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  • n. Plural form of exorbitancy.


Sorry, no etymologies found.


  • To stir us up yet farther to a serious consideration of the grounds and reasons which are laid down for the inflicting of punishment upon any for exorbitancies in things of religion (upon what hath been said), the perpetual coincidence of the causes by them held forth who pretend to plead for just severity, with their pretences who have acted unjust persecution, should be well heeded.

    The Sermons of John Owen

  • Macaulay, divested of all the exorbitancies of his spirit and his style, would have been a Samson shorn of the locks of his strength.

    Critical Miscellanies, Volume I (of 3) Essay 4: Macaulay

  • The Papists, on their part, were confident that the design was to correct the exorbitancies of a rabid Protestantism, and show the world, by direct miracle, the necessity of submitting to the decision of their Church and the infallibility of the supreme Pontiff; who, as they truly alleged, could decide all knotty points quite as well without the Word of

    The Eclipse of Faith Or, A Visit To A Religious Sceptic

  • It is true that Mr. Parker, when it is his cue, is most eloquent in his denunciations of the infinite miseries and degradation which have followed the exorbitancies of the religious principle.

    The Eclipse of Faith Or, A Visit To A Religious Sceptic

  • And yet I see not how it could be avoided; for the exorbitancies of these pirates were not more hateful to humanity than are the rites practices, and the duties enjoined, by many forms of religion.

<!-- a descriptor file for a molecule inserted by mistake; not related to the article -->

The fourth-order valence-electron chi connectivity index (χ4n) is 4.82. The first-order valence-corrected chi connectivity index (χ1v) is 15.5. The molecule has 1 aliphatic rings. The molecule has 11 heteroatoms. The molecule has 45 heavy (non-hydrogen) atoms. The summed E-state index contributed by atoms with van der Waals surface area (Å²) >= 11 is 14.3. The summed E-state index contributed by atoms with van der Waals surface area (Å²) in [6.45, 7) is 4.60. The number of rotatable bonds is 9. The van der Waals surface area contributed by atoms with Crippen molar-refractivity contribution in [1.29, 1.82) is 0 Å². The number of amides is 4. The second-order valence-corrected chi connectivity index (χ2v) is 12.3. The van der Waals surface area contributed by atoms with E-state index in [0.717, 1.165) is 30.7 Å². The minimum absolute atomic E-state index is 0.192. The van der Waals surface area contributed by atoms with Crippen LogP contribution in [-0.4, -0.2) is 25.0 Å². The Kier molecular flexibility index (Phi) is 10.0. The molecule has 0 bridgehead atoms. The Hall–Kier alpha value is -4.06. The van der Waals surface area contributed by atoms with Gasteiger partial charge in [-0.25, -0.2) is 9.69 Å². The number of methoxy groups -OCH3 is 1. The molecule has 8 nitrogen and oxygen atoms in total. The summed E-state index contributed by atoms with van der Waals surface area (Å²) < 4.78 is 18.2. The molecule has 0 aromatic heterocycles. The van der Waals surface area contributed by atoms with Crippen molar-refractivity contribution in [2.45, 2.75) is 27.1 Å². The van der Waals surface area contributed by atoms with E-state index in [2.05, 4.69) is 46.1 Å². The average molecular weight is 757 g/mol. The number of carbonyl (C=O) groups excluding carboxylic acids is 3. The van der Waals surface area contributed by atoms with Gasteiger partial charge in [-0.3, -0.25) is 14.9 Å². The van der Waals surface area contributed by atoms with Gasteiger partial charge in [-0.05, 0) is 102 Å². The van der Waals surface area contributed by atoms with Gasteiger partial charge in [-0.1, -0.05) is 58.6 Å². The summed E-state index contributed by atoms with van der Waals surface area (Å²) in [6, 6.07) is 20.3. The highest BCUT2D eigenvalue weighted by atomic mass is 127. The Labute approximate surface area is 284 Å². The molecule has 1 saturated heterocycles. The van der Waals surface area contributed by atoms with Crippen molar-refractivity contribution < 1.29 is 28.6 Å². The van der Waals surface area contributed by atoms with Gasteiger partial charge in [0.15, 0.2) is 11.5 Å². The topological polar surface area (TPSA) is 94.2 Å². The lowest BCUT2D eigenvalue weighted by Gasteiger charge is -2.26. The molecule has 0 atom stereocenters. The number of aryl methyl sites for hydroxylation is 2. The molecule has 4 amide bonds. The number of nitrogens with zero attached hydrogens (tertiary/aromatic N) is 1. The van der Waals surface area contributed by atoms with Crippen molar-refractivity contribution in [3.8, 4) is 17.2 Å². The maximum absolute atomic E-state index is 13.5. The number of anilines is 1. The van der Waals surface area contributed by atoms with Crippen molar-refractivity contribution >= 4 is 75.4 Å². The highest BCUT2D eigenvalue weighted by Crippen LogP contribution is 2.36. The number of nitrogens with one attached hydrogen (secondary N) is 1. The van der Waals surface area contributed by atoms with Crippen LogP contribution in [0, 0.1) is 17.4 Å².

The Eclipse of Faith Or, A Visit To A Religious Sceptic

  • These complaints obliged the Directors to a strict examination into the real sources of the mismanagement of their concerns in India, and to lay the foundations of a system of restraint on the exorbitancies of their servants.

    The Works of the Right Honourable Edmund Burke, Vol. 08 (of 12)

  • The instinct which carries the people towards the choice of the former, is justified by reason; because a man of such a character, even in its exorbitancies, does not directly contradict the purposes of a trust, the end of which is a control on power.

    Thoughts on the Present Discontents, and Speeches, etc.

  • All men of sense, likewise, who saw the nation divided by the religious zeal of the opposite sects, deemed it the more necessary to intrust the government to one person, who might check the exorbitancies of faction, and insure the public tranquillity.

    The History of England in Three Volumes, Vol.I., Part C. From Henry VII. to Mary

  • So disgusted were all lovers of civil liberty at the doctrines promoted by the clergy, that these invectives were received without control; and no distinction at first appeared between such as desired only to repress the exorbitancies of the hierarchy, and such as pretended totally to annihilate episcopal jurisdiction.

    The History of England in Three Volumes, Vol.I., Part E. From Charles I. to Cromwell

  • Or, if any distinction be made in this respect, the preference is surely due to those national councils, by whose interposition the exorbitancies of tyrannical power are restrained, and that sacred liberty is preserved, which heroic spirits, in all ages, have deemed more precious than life itself.

    The History of England in Three Volumes, Vol.I., Part D. From Elizabeth to James I.


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